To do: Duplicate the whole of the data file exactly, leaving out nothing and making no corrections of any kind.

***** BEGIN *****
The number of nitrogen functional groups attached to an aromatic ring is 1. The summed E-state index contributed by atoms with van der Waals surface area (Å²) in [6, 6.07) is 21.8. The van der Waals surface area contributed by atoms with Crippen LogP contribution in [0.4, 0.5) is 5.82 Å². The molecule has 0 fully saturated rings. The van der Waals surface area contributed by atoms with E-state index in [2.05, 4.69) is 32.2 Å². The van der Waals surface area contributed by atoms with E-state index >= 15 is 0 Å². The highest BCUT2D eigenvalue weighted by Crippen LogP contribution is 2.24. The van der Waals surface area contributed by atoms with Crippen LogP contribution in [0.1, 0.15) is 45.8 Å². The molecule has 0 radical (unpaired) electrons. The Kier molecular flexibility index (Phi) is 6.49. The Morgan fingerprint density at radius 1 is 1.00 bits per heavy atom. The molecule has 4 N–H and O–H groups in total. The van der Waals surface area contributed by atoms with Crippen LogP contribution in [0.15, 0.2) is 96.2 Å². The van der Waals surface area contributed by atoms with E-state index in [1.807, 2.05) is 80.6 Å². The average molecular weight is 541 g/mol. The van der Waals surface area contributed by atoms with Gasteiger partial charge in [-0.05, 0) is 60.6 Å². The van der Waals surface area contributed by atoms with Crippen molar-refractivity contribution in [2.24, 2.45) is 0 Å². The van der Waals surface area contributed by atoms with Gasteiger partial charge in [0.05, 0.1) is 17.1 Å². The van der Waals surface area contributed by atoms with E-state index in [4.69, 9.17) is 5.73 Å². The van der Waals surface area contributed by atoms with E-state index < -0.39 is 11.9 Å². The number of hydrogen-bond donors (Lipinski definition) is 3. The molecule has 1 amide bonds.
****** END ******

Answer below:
The number of nitrogen functional groups attached to an aromatic ring is 1. The summed E-state index contributed by atoms with van der Waals surface area (Å²) in [6, 6.07) is 21.8. The van der Waals surface area contributed by atoms with Crippen LogP contribution in [0.4, 0.5) is 5.82 Å². The molecule has 0 fully saturated rings. The van der Waals surface area contributed by atoms with E-state index in [2.05, 4.69) is 32.2 Å². The van der Waals surface area contributed by atoms with E-state index >= 15 is 0 Å². The highest BCUT2D eigenvalue weighted by Crippen LogP contribution is 2.24. The van der Waals surface area contributed by atoms with Crippen LogP contribution in [0.1, 0.15) is 45.8 Å². The molecule has 0 radical (unpaired) electrons. The Kier molecular flexibility index (Phi) is 6.49. The Morgan fingerprint density at radius 1 is 1.00 bits per heavy atom. The molecule has 4 N–H and O–H groups in total. The van der Waals surface area contributed by atoms with Crippen LogP contribution in [0.15, 0.2) is 96.2 Å². The van der Waals surface area contributed by atoms with E-state index in [1.807, 2.05) is 80.6 Å². The average molecular weight is 541 g/mol. The van der Waals surface area contributed by atoms with Gasteiger partial charge in [-0.05, 0) is 60.6 Å². The van der Waals surface area contributed by atoms with Crippen molar-refractivity contribution in [2.24, 2.45) is 0 Å². The van der Waals surface area contributed by atoms with Gasteiger partial charge in [0.05, 0.1) is 17.1 Å². The van der Waals surface area contributed by atoms with E-state index in [4.69, 9.17) is 5.73 Å². The van der Waals surface area contributed by atoms with E-state index < -0.39 is 11.9 Å². The number of hydrogen-bond donors (Lipinski definition) is 3. The molecule has 1 amide bonds.